At the Edge of the Forest by Jonathan London

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A boy and his father must decide how to protect the sheep when coyotes make their home near the family's farm.

About Jonathan London

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Jonathan London was born a "navy-brat" in Brooklyn, New York, and raised on Naval stations throughout the U.S. and Puerto Rico. He received a Masters Degree in Social Sciences but never formally studied literature or creative writing. He began to consider himself a writer about the time he graduated from college. After college he became a dancer in a modern dance company and worked at numerous low-paying jobs as a laborer or counselor. He wrote poems and short stories for adults, earning next to nothing despite being published in many literary magazines. For some 20 years before he penned his first children's book, London was writing poetry and short stories for adults. In the early 1970s, he was reading his poems in San Francisco jazz clubs, and those experiences found their way into his witty children's book Hip Cat, which has been featured on the PBS children's television show Reading Rainbow. After writing down the tale The Olw Who Became the Moon in 1989, London began to wonder if other people might want to read it. He picked up his kids' copy of Winnie-the-Pooh and saw that the book was published by Dutton, so he casually decided to send his story to them. Surprisingly enough, they wanted to publish him. Working with different illustrators, and occasionally with co-authors, London has produced literally dozens of books. Most have appeared under his name, but some have come out under a pseudonym, which still remains a secret.He has published over forty books and has earned recognitions from organizations like the National Science Teachers Association.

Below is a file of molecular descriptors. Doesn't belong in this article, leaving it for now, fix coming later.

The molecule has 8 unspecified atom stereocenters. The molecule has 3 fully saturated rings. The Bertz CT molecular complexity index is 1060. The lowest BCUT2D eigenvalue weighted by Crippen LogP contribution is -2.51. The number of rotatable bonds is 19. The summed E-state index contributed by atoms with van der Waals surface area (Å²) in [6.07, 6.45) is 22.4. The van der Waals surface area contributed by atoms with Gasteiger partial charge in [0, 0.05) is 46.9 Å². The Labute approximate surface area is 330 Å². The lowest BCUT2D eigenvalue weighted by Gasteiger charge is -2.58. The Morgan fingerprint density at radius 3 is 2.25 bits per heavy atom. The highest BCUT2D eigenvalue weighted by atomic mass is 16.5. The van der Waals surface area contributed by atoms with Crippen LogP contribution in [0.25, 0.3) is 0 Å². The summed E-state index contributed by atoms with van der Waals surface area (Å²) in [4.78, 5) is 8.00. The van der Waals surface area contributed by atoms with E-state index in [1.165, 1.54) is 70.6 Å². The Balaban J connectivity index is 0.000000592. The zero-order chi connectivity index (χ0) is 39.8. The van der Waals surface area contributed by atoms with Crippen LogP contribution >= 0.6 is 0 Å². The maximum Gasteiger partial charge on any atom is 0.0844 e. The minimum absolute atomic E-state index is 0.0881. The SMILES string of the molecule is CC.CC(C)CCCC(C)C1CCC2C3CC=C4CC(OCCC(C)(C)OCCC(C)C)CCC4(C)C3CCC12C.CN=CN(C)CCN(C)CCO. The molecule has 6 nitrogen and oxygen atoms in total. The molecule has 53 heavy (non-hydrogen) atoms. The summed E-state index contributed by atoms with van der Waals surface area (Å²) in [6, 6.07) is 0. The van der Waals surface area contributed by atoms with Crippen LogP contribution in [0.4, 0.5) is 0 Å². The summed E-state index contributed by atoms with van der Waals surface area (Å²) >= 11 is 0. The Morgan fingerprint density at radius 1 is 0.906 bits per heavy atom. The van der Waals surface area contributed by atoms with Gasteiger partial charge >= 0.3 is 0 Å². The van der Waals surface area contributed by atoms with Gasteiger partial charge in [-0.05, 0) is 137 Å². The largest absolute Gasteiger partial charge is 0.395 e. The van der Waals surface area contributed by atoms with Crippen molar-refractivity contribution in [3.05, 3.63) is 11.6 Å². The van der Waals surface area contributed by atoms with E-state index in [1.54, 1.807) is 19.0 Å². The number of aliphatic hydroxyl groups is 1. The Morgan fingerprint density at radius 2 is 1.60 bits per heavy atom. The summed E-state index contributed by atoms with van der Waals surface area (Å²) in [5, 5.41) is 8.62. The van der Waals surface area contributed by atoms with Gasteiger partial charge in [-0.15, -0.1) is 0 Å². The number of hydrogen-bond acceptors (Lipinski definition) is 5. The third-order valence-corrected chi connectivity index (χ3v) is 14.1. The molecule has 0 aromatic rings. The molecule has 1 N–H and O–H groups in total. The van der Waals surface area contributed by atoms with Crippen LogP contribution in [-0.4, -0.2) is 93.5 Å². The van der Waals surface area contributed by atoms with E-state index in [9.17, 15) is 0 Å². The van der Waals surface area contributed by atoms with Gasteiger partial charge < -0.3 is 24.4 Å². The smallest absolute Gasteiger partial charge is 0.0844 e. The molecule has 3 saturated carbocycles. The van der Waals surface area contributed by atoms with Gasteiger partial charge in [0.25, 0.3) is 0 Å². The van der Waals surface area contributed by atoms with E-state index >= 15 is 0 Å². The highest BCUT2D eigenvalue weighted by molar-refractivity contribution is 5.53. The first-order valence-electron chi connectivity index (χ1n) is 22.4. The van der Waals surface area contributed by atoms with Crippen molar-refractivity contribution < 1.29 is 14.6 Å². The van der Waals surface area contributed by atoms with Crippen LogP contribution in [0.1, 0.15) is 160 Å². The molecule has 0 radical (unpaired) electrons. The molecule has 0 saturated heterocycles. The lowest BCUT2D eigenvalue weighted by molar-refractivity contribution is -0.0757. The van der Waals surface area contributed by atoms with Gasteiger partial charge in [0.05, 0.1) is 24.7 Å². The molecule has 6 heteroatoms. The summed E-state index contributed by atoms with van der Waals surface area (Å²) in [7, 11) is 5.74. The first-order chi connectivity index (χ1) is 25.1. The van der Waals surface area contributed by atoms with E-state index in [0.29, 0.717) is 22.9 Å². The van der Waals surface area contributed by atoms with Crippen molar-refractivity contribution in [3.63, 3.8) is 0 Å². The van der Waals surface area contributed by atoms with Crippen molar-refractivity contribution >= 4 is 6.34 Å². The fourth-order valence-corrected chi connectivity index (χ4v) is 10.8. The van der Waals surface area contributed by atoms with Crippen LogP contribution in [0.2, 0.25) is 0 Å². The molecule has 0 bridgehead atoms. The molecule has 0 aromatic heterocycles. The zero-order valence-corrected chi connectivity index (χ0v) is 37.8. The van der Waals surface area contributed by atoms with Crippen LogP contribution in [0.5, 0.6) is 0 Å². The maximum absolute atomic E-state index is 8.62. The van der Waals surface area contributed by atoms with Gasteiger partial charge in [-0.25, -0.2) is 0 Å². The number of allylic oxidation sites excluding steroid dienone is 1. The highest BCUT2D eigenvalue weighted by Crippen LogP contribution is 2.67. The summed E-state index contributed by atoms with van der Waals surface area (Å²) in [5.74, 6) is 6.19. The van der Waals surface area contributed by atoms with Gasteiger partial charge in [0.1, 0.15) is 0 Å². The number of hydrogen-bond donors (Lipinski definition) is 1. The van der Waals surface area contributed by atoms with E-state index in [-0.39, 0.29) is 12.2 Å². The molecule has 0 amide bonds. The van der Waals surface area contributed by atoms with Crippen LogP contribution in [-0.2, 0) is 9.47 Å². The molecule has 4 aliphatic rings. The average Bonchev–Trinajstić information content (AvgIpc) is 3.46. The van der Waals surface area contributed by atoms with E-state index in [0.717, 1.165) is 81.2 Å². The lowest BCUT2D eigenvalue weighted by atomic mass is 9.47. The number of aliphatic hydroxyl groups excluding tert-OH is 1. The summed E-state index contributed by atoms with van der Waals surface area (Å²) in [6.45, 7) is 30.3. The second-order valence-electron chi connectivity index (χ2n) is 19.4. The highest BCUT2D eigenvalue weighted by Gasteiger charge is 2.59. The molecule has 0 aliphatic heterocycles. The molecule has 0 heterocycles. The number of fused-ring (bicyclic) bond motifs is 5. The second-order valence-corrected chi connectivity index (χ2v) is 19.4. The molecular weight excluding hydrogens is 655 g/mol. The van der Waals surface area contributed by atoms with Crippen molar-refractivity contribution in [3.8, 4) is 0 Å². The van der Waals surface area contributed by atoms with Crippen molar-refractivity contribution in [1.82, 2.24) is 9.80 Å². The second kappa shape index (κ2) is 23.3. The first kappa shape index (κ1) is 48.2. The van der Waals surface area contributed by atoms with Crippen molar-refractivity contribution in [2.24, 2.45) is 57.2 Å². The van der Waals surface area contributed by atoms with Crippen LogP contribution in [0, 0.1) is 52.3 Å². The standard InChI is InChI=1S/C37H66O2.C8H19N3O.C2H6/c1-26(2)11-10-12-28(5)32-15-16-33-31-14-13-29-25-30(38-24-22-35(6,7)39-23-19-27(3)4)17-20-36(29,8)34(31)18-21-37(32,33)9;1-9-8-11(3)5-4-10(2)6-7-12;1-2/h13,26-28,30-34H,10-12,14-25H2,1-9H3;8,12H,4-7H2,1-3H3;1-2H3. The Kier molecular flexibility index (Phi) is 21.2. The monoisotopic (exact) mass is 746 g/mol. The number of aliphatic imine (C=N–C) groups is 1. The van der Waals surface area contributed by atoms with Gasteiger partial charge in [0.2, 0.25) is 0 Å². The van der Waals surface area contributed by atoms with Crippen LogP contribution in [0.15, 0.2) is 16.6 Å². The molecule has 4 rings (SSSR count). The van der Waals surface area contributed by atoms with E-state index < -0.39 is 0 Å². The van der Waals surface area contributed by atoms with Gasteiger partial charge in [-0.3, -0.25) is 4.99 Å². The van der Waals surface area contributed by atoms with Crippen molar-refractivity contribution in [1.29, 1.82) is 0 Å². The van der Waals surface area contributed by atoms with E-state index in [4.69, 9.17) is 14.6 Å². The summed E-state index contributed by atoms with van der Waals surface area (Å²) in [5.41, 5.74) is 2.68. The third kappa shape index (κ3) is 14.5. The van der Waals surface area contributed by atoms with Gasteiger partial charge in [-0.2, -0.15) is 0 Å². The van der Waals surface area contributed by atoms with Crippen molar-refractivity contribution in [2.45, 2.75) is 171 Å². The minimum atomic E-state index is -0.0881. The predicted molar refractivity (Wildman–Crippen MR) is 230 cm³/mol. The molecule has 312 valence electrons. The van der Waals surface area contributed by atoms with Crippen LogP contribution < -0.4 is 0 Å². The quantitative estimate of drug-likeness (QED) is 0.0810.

Published January 1, 1998 by Candlewick Pr. 25 pages
Genres: Nature & Wildlife, Travel, Children's Books, Literature & Fiction. Fiction

Unrated Critic Reviews for At the Edge of the Forest

Publishers Weekly

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Initially, this appears to be a quiet book: London's (Let the Lynx Come In) lilting voice and Firth's (Can't You Sleep, Little Bear?) amiably lit watercolor illustrations of snow blanketing a tidy, fa

Aug 31 1998 | Read Full Review of At the Edge of the Forest

Publishers Weekly

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Coyotes kill sheep."" But when he crosses paths with a coyote, the boy is stirred by unexpected feelings: ""My eyes burned with that glimpse of Coyote.

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